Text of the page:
This prodigious power is transferred rearward with the aid of an RPS Stage 3 clutch and an RPS Synergy flywheel. The transaxle is bolstered by DTE transmission and differential braces, while an Elite Engineering trans-tunnel plate helps reduce cockpit temperatures and stiffens the car. Race-ready shifting is facilitated by the obligatory CAGS delete and a B&M Ripper shifter topped with a Delrin C5-R knob.
Track-day heroics come courtesy of an enhanced suspension system with road-race alignment. The setup includes beefy front and rear GMPP T1 sway bars with adjustable Heim joints and Pfadt coilovers. Originally the car was lowered and fitted with Bilstein shocks, but Ondrejcak found that as the monoleaf springs flattened out, the rearend became exceedingly stiff and unyielding. The transition to coilovers has made the car much easier to operate on the highway, while sacrificing nothing in performance. Falken Azenis RT-615 tires are wrapped around powdercoated black 18x10.5-inch C5 Z06 wheels for street driving. A separate set of stock Z06 wheels shod in Hoosier slicks is employed at the track.
In attempt to rein in the Z's newfound power, the factory brakes have been upgraded with Brembo slotted-and-drilled rotors and Performance Friction Z brake pads. While Ondrejcak believes there's still more power to be extracted from the Z, he feels the car's mildly upgraded binders are already near their limit at close to 150 mph on Sebring International Raceway's Ullman Straight. Before moving to the next level, he plans to install the Brembo big-brake kit currently reposing in his garage.
All exterior modifications have been carried out with function in mind and undertaken primarily to augment performance. The MCM carbon-fiber hood and hood seal reduce front-end lift at high speeds. A shorty antenna minimizes drag, and a set of RK Sport canards generate downforce in the front. All paint work was handled by Corvette Classics in Tarpon Springs. The ominous black faade is broken only by a violent red gash on either side of the hood bulge. The overall effect of the exterior is not to plead for your attention, but to dare you to turn your back on it.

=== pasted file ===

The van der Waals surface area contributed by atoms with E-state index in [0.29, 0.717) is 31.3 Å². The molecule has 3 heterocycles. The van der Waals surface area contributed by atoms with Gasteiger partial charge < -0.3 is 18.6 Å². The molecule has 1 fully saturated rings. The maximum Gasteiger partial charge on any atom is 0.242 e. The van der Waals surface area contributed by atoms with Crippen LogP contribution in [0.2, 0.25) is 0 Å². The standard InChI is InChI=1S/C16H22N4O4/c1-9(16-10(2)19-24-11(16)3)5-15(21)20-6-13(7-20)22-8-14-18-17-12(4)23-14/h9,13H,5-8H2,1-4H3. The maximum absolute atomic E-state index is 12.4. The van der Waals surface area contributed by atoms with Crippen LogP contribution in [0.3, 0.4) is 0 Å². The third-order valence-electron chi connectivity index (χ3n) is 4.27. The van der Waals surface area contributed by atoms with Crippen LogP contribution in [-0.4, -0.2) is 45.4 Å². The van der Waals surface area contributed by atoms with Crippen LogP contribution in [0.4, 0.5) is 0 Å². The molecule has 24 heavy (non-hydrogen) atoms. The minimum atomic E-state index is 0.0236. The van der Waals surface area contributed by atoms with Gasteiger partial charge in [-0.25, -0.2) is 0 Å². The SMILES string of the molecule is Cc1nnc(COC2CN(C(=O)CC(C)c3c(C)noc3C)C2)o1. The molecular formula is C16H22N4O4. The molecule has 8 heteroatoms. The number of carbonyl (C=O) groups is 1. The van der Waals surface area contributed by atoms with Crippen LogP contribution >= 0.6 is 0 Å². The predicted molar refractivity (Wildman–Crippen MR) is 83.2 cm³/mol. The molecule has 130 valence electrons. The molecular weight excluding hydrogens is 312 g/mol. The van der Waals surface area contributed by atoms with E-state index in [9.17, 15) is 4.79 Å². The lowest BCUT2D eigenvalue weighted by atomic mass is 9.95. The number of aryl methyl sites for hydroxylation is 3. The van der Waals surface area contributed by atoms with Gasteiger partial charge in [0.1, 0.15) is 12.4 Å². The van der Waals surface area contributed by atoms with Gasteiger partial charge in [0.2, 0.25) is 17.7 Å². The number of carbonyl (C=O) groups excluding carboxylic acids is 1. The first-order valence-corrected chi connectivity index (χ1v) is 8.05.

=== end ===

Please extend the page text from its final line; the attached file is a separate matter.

Beneath the hood, even the engine compartment stands out for the fastidious attention to detail evident there. Abear Motorsports billet-aluminum valve covers-anodized black with chrome lettering-are exquisite to behold, and, unlike some aftermarket covers, do not require relocating the coil packs. Underhood carbon-fiber trim from Carbling adds a race-inspired touch to the presentation.
Inside the cockpit, the original black interior has been given new life with Torch Red upholstery inserts. On track days, the driver's throne is swapped with a Corbeau AFX racing seat. The interior is adorned with the requisite racing appointments, including a Hardbar harness bar and camera mount, RJS five-point harnesses, a fire extinguisher, and a Raptor shift light. The car also features an owner-installed Escort XR3 laser detection system to limit contributions to the constabulary.
The Z06 sees most of its track time at Chin Motorsports high-performance driving events at Sebring. While Ondrejcak doesn't obsess over lap times, the effectiveness of his Vette is evident in his victory in this year's YearOne Experience autocross competition at Road Atlanta. He has used the Z06 to teach his son about racing as well as mechanics. Although he only rides along now, Don Jr. will soon be attending a racing school in preparation to progress to autocrossing his own Camaro.
There's no question this '03 Z06 pays tribute to the Corvette's lineage with its blistering track performance. But perhaps more important, the project that spawned it has allowed Don Ondrejcak to share his automotive passion with his son, just as his own father did with him. "It is a labor of love for both of us," he says. Bursting with expertly executed modifications and a trunkload of open-track cred, this is one Corvette that lives up to the marque's legendary performance heritage.